The work of attention
December. This year, the night of the eve of the first day, the wife and I found ourselves in the midst of a rainstorm on our way to visit my mother-in-law. Luckily, we had kept rubber boots and Macintoshes in the car, and they kept our bodies and feet dry as we trudged in ankle-deep water.
I thought of the 16-century Dutch painter, Pieter Bruegel the Elder, who made a series of paintings depicting the months of the year. Only five of the paintings—pertaining to January, February, July, August and November—have survived. Nobody knows if he came up with twelve paintings, and if he did how he had portrayed December.
If given the choice, for December, I would pick among his extant works “The Sermon of St. John the Baptist,” a panoramic rendition of the account in the Gospel of Matthew of the preaching of John the Baptist in the desert of Judea, during which he urged the people, “Repent, for the kingdom of heaven is at hand!”
Matthew observes that earlier the prophet Isaiah had alluded to John, calling him “the voice of one crying in the desert,” imploring everyone to “prepare the way of the Lord, make straight his paths.”
Pieter Bruegel the Elder made it a point to sketch the simple folk, in aid of which he himself dressed as a bumpkin and mixed with the peasants.
Naturally, he gave “The Sermon of St. John the Baptist” a local village setting at the edge of a forest. But it takes time for the viewer to find John in the painting, which appears to focus on the crowd. Although a Catholic, Bruegel, who lived during the height of the Reformation, might have picked the scene from the throngs that gathered outside the city limits to listen to Calvinist preachers.
Matthew describes John as wearing clothing made of camel’s hair and a leather belt around his waist. In Bruegel’s painting, John wears brown robes—a small, gesturing figure in the midst of a multitude, most of whom we see from behind, the gamut of whose reactions runs from attentive, bored and drowsy—a motley of all sorts of characters—monks, gypsies, muslims—suggesting the universal character of the Gospel.
Most everyone came out to receive baptism from John, even the Pharisees and Sadducees, to whom John said, “You brood of vipers! Who warned you to flee from the coming wrath? Produce good fruit as evidence of your repentance.”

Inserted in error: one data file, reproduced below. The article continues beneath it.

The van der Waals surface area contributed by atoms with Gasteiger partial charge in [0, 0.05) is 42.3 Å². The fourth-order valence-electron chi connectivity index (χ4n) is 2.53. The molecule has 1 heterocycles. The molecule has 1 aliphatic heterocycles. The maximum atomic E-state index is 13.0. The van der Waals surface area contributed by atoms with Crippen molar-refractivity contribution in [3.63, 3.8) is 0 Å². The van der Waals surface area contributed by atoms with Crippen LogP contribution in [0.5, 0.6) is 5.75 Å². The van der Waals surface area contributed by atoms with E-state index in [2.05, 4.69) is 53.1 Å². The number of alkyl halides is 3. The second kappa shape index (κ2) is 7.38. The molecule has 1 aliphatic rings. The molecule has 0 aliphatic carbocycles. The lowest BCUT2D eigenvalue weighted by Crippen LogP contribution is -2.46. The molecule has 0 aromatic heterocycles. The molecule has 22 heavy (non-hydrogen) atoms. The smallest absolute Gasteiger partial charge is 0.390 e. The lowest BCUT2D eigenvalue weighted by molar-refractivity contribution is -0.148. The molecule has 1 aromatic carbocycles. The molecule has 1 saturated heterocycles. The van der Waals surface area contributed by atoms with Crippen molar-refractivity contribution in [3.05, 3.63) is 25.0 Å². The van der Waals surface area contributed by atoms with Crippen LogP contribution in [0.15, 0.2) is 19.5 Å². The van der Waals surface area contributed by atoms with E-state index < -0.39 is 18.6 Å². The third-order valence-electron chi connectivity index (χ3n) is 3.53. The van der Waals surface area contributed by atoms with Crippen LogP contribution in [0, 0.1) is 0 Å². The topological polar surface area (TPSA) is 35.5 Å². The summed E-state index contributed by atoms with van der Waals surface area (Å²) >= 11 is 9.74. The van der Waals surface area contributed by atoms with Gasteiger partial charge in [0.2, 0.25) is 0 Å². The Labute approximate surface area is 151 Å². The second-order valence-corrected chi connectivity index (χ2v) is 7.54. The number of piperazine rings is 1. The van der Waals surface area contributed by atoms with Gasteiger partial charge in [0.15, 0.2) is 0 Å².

Harder to make out in the painting is the figure of Jesus, who wears bluish robes and stands behind John. Matthew writes that John said of Jesus,
“The one who is coming after me is mightier than I. I am not worthy to carry his sandals. He will baptize you with the holy Spirit and fire. His winnowing fan is in his hand. He will clear his threshing floor and gather his wheat into his barn, but the chaff he will burn with unquenchable fire.”
What we could miss in the picture as well, because of its haziness, is the baptism going on at bend of the river. Someone remarked that Bruegel laid out spiritual events in a manner that was all but invisible, perhaps stressing their character as objects of revelation and faith, which often occur while we carry on with our ordinary lives, and which we tend to miss, a situation not much different from that of Icarus in another Bruegel painting, which W. H. Auden immortalized in his poem, “Musee des Beaux Arts.” Of Icarus’ fall from the sky Auden wrote:
…how everything turns away
Quite leisurely from the disaster; the ploughman may
Have heard the splash, the forsaken cry,
But for him it was not an important failure; the sun shone
As it had to on the white legs disappearing into the green
Water; and the expensive delicate ship that must have seen
Something amazing, a boy falling out of the sky,
had somewhere to get to and sailed calmly on.
I tried listening to December when it entered, like a traveller on a rainy night. It seemed like the right spiritual attitude. To listen to the voice of one crying in the desert means to pay attention. And, as the poet Mary Oliver said, “To pay attention, this is our endless and proper work.”
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